What I liked so much about this was that, even though the 'secret: to tell or not to tell' bit is right in the summary, it wasn't right in the beginning of the book. Angie and Libby's friendship was set up very well--as was Libby's life and that of her family (her father's job and her brother's fascination with a certain celebrity, etc). Later, it seemed like things were obvious as to what the 'secret' was going to be (at least to me), but it still didn't ruin the story at all because the point of things was still going to be Libby and her reaction/actions/feelings and how things happened based on the choice she made.

This was a young adult book but I loved that it was written very much as an adult book, that just happened to be written age-appropriately for teens. The story was told very well, very full of emotion and thought and I connected very well with the characters.

It was so well written that at times certain scense truly did make me feel uncomfortable--and not just the 'big' ones either, even smaller ones that were just not...quite right were done so well that I just wanted them to be over so I could know what would happen.

I would recommend this book to people looking for a book to read over the summer (with the talk of the summer, swimming at the lake, etc it's very fitting for the summer) that's not the typical fluff of summer reads.
What would you do if you saw something that you shouldn't have?

If you tell, then you might lose your best friend, but if you don't tell, then your best friend could be in deep trouble.

This is the problem facing Libby. Her family has moved to Rubberville, a bleak factory town in Wisconsin. This is normal for Libby, since her family moves all the time. Libby is hoping that her father will find what he is looking for and will stay and put down roots.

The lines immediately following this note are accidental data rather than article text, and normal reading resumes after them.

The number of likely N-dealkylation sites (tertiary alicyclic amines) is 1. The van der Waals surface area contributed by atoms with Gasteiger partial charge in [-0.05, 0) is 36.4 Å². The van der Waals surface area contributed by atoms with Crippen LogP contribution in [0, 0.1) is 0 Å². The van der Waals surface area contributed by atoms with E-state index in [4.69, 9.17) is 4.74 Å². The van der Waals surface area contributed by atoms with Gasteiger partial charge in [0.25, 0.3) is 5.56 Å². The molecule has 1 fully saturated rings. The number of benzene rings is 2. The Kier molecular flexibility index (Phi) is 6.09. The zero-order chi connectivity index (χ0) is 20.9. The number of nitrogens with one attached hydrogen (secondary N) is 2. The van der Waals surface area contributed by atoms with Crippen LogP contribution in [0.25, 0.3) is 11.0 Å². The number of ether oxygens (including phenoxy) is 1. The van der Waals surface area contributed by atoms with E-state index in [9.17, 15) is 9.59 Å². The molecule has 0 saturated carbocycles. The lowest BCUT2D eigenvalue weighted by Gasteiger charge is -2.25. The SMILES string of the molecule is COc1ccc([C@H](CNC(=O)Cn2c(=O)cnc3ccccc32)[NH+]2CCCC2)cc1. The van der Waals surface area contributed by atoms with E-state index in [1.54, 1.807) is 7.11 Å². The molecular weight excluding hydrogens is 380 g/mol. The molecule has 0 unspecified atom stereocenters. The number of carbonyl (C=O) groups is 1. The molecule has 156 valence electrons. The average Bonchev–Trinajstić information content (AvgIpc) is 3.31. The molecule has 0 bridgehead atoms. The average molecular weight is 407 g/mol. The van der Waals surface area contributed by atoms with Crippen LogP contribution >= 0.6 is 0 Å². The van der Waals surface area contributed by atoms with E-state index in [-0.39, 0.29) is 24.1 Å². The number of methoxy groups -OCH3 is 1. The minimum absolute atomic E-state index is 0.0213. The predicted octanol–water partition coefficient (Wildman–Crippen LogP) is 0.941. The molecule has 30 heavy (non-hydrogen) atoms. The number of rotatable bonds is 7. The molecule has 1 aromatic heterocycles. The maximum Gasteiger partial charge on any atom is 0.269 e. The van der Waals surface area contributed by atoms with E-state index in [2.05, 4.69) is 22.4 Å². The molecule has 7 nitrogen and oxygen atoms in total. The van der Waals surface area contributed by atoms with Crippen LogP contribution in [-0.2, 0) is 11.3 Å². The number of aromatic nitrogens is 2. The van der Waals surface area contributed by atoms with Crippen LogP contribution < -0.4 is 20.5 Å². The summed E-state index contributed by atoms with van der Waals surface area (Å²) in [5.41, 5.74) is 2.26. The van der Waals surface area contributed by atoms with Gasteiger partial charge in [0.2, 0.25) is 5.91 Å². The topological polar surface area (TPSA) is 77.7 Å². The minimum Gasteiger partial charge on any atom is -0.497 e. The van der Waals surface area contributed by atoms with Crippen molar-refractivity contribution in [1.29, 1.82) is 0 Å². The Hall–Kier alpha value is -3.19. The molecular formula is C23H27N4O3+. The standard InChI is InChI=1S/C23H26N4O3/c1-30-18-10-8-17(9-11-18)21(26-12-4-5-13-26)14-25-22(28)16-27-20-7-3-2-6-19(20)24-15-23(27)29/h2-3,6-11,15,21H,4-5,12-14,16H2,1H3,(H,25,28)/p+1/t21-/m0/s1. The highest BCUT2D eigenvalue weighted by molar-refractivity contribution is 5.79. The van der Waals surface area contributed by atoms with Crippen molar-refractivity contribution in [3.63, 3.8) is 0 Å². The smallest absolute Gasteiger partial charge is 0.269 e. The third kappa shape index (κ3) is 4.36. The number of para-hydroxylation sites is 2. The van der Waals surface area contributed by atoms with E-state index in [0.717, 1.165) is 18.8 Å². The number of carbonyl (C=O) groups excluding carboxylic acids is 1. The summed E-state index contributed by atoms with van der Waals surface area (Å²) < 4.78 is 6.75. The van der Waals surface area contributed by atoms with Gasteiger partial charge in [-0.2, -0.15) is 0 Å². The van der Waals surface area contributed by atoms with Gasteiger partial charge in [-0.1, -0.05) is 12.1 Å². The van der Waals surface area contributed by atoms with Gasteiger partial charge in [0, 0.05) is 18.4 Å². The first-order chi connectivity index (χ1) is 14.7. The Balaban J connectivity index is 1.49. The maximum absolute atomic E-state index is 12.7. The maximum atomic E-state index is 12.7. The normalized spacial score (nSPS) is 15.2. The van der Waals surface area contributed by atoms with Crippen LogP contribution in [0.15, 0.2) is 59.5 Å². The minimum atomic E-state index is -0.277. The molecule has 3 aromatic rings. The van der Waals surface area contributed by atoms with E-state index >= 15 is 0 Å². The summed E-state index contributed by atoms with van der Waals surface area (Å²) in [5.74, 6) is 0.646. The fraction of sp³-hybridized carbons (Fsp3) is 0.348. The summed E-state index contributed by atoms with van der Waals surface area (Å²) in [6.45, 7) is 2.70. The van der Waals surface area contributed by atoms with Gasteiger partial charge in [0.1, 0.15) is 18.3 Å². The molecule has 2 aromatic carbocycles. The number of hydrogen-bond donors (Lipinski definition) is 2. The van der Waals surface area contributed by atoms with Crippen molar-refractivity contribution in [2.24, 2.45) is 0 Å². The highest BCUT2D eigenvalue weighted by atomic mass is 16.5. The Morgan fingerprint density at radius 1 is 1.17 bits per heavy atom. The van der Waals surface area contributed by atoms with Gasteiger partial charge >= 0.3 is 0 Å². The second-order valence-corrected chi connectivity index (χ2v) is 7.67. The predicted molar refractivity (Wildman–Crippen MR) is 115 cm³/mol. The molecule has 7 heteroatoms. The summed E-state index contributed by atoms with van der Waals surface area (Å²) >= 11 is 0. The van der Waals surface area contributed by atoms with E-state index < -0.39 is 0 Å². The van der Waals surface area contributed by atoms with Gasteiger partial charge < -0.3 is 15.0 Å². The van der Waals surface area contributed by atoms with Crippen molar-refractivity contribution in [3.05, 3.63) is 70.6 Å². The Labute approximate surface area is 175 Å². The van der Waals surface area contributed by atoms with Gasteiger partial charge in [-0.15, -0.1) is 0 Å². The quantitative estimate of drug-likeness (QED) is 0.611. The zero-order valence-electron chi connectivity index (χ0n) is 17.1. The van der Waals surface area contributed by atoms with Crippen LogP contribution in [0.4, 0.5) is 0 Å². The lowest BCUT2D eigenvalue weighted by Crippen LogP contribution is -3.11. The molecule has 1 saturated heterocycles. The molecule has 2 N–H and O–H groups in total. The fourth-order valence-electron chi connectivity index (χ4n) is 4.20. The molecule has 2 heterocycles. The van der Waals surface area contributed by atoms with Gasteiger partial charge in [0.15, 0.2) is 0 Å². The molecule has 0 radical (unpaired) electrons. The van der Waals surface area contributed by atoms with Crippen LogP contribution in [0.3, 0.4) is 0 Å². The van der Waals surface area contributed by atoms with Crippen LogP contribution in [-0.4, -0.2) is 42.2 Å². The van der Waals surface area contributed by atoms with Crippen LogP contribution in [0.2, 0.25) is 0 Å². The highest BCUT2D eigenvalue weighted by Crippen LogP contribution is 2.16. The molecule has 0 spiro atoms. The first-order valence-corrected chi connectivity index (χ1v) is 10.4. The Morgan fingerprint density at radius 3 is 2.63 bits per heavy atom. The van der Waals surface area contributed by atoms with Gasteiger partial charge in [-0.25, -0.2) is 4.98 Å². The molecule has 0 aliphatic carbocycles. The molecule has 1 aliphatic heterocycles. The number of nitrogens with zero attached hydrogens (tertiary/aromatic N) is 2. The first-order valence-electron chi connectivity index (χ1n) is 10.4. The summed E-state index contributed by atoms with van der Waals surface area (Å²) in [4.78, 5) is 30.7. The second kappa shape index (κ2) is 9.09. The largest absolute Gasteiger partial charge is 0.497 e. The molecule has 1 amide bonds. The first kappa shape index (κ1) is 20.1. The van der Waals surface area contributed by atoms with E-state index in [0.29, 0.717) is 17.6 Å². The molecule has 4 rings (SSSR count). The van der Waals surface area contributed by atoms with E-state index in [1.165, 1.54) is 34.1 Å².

The first week in Rubberville, Libby meets Angie. They become fast friends, except for the big secret that Angie is hiding.

I think that this book was very well-written and it made me think about the time my daughter had to tell about some scary things that her best friend was doing to herself. She had a hard time deciding what to do, but in the end did the right thing and helped her friend. Her friend was mad at the time, but within a couple of weeks they were best friends again.

Friendship requires responsibility and sometimes it can be very hard and complicated. I would especially recommend this book to book clubs, because after it is read I believe it should be discussed.

Reviewed by: Marta Morrison
I really enjoyed this book. While the ideal reader would be a young person because of the age of the narrator, the story was very down to earth and well written. I would put this on a summer reading list for a mature teen or college student. Anyone who has ever been lonely or struggled to fit in can identify with the main character and that timeless story. There are elements of the story that are more adult, but This is the kind of book a mother should read and then pass to her daughter.
A very vivid picturization of life in a small town -- the loneliness, the despair, the summer, and the excitements (ponies!). Crystal-like prose brought life through Leebee's eyes to a heartfelt realization.